The name and this brief description of its location makes for an evocative image. The last inn on the edge of the wild, probably feels very much like it’s on the edge of the world. It conjured in my mind images of Jamaica Inn. Lonely. Desolate. Tumbledown, maybe. Wild, certainly. And I bet it feels like a long way from anywhere else, even though it is still, just, in the Bree-land.
And as for the company it would attract…an interesting mix of people, I would think, both good and bad. Helpful and troubled. Rangers, dwarves travelling west, Bree-landers on business, but also strangers who perhaps don’t want to be found.
As for the atmosphere…I imagine it could get quite lively. Lots of singing. Many people holding court and opining on the state of things to anyone who would listen. Lone travellers keeping to themselves. Yet I can equally envisage quiet evenings, when there seems to be an unspoken consensus to keep conversations low and voices down. You would be happy to go there during the day, but returning home by night might not be a good idea, especially if you’re on your own…
Let’s not forget the ghosts. A place like this would surely have some, don’t you think? Old buildings on ancient roadways are full of history, each with their own stories to tell. The old inns along The Great North Road in England, with connections to the famous highwayman, Dick Turpin, immediately come to mind.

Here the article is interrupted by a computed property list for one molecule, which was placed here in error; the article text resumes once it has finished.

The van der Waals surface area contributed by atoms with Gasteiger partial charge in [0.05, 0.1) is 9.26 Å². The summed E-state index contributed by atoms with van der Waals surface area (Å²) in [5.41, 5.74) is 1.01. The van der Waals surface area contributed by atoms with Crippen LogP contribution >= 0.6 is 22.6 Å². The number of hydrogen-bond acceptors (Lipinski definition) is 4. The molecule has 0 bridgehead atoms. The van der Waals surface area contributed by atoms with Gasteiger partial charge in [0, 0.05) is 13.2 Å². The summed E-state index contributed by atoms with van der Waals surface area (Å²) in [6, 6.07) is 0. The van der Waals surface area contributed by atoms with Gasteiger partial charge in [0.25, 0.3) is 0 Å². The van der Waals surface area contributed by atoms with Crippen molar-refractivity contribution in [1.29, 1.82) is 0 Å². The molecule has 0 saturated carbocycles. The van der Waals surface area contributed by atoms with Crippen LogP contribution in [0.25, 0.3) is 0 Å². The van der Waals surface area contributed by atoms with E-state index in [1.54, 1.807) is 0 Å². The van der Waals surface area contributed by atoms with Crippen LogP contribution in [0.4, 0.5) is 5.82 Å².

Anyone else loving the sound of this place? If you thought I could go on and on about how I imagine this place to be, you would be right! I’m thinking it would make a great candidate for where I should take up residence in Middle Earth!
Are your impressions of The Forsaken Inn like mine? Or do you imagine it quite differently? I would love to hear your thoughts on this…
Not much to report here, this week…but then, that’s not a bad thing when I see how long this post is already 🙂
The Lord of the Rings Question of the Week:
We have already come across songs and poems in earlier chapters, but this one had two, and one is fairly long. What are your thoughts on Tolkien’s inclination towards poetry and song? Do you enjoy it or do you find it disrupts the narrative?
I understand why Tolkien uses poetry and song in his stories, but I think, if I’m being honest, it depends on the poem / song. Some I really love and others I am not so keen on. However, as I’ve got older, I have realised I tend to enjoy the poetry more than I used to. When I was younger I used to think of it almost as an obstacle I had to overcome before I got to the “good bits”. Not anymore.
Interestingly, on this slow re-read, I found reading the tale of Tinuviel easier and more enjoyable than ever before (don’t get me wrong though, I love the story of Beren and Luthien so much!), and the reason? I followed Tolkien’s advice and read it as Strider recounts it: I chanted it softly.